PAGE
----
Ethiopian migrants residing in Saudi Arabia have been the target of recent crackdown by local police. Human rights activists voiced concern about the violent conduct.
In an operation commenced 10 days ago, the police forces arrested all Ethiopian migrants mostly from migrant neighborhoods. This is while the crackdown included undocumented and documented citizens of Ethiopian nationality.
In talks with reporters, Ethiopian migrants described arbitrary detention and acquaintances being dragged off the streets. Police officers raided houses at midnight seeking to arrest all Ethiopians living with other groups of migrants.
As a man said to reporters, “The police say ‘we have orders to take away any Habesha’. They don’t give us reasons. They will stop anyone who looks Ethiopian.” Arab states refer to the Ethiopians a Habesha.
Another man resembled the Saudi practice in violently arresting and collecting Ethiopian migrants to Nazi practice in world war 2. Nazi security forces separated the Jews in countries like France and Austria and sent them to concentration camps.
Saudi Arabian violence against migrants, nevertheless, is not an unprecedented practice. While mainly directed against the large community of unauthorized migrants, Saudi monarchy has been recurrently warned for the migrants’ living conditions.
Yet in the past week, large groups of legal and documented Ethiopian migrants faced crackdown, arrest, and unknown fate. Another campaign, eight years ago, resulted in the detention and expulsion of tens of thousands of Ethiopian Migrants.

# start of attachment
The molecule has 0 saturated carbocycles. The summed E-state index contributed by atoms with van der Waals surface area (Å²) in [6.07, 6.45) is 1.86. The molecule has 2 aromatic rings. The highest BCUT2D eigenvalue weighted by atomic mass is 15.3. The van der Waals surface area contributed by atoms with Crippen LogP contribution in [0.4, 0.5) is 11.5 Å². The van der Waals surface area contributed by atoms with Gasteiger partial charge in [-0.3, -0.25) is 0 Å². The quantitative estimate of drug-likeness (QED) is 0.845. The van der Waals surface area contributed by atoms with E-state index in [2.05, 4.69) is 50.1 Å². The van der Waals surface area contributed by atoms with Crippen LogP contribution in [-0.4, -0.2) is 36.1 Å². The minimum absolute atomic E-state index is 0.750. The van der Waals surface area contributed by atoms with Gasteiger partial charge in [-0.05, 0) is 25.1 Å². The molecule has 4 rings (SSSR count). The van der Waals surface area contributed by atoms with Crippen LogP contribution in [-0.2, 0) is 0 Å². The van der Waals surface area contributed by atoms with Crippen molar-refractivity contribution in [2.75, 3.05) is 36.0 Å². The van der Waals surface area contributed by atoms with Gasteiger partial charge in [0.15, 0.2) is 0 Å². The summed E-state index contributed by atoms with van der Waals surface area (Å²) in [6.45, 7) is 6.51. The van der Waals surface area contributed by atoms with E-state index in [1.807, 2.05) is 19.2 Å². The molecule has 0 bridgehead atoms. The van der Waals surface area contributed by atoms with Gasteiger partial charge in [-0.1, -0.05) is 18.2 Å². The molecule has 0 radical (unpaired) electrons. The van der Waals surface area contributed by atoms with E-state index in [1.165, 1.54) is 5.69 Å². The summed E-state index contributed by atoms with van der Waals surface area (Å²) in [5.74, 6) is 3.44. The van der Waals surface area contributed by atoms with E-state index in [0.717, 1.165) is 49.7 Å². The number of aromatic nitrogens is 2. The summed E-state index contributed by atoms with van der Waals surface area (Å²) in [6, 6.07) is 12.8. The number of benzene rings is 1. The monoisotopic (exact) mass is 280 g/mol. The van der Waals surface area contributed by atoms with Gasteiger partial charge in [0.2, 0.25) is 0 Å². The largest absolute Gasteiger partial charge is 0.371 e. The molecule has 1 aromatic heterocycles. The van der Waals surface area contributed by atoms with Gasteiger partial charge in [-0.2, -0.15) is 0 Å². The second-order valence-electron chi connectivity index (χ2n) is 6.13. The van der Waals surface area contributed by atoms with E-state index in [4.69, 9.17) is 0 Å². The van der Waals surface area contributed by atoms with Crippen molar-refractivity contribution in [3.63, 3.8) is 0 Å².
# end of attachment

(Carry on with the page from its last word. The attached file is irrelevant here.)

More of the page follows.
People with Ethiopian heritage who were born and grew up in Saudi Arabia faced detention too: “Police surrounded our tables and others tried to escape. I tried to explain that I’m here legally and have all my papers, but they didn’t listen, one moment I was sipping tea and reading a newspaper, the next I was handcuffed.” For security concerns, most of these people reject interview.
Saudi Arabia and Ethiopian Migrants; A Long Sad Story
The Saudi administration has not indicated officially why the new assault is taking place. The officials even refrain from publishing the data about the identity and number of detainees.
Migrants rights researcher at Human Rights Watch expressed concern about the recent crackdown against both documented and undocumented migrants. Nadia Hardman asserted that the condition of the detainees is alarming.
“Given the kinds of abuses HRW and others have documented in Saudi migrant detention, we can only imagine what is also happening to these people,” she emphasized.
Hardman reference was to the abysmal condition of detention, or deportation, centers in Saudi Arabia. In multiple reports, Human Rights Watch recurrently warned about torture by Saudi security forces in these centers.
Besides, the sanitary condition of these centers were alarming. Overcrowded rooms and harsh detaining condition, during the hike of covid-19 pandemic, led to the death of at least three detainees last year.
Many migrants told HRW about their concerns of catching Covid-19 because they had seen other inmates with Covid-19 signs. The Saudi officials in charge of the deportation centres appear to have taken no precautions to keep vulnerable inmates safe.
Migrant incarceration in horrible conditions has been an all-time issue in Saudi Arabia. Temporary detention centres hosted thousands of Ethiopian migrants without appropriate food and shelter in 2014. The long deportation process made the centre a hell for the migrants.
The identification 10 confidential jails and detention centres for migrants indicated the harsh dimensions of the issue in 2019. A year later, HRW and Telegraph discovered three detention camps in Jizan and Jeddah with thousands of Ethiopian migrants detained in appalling conditions.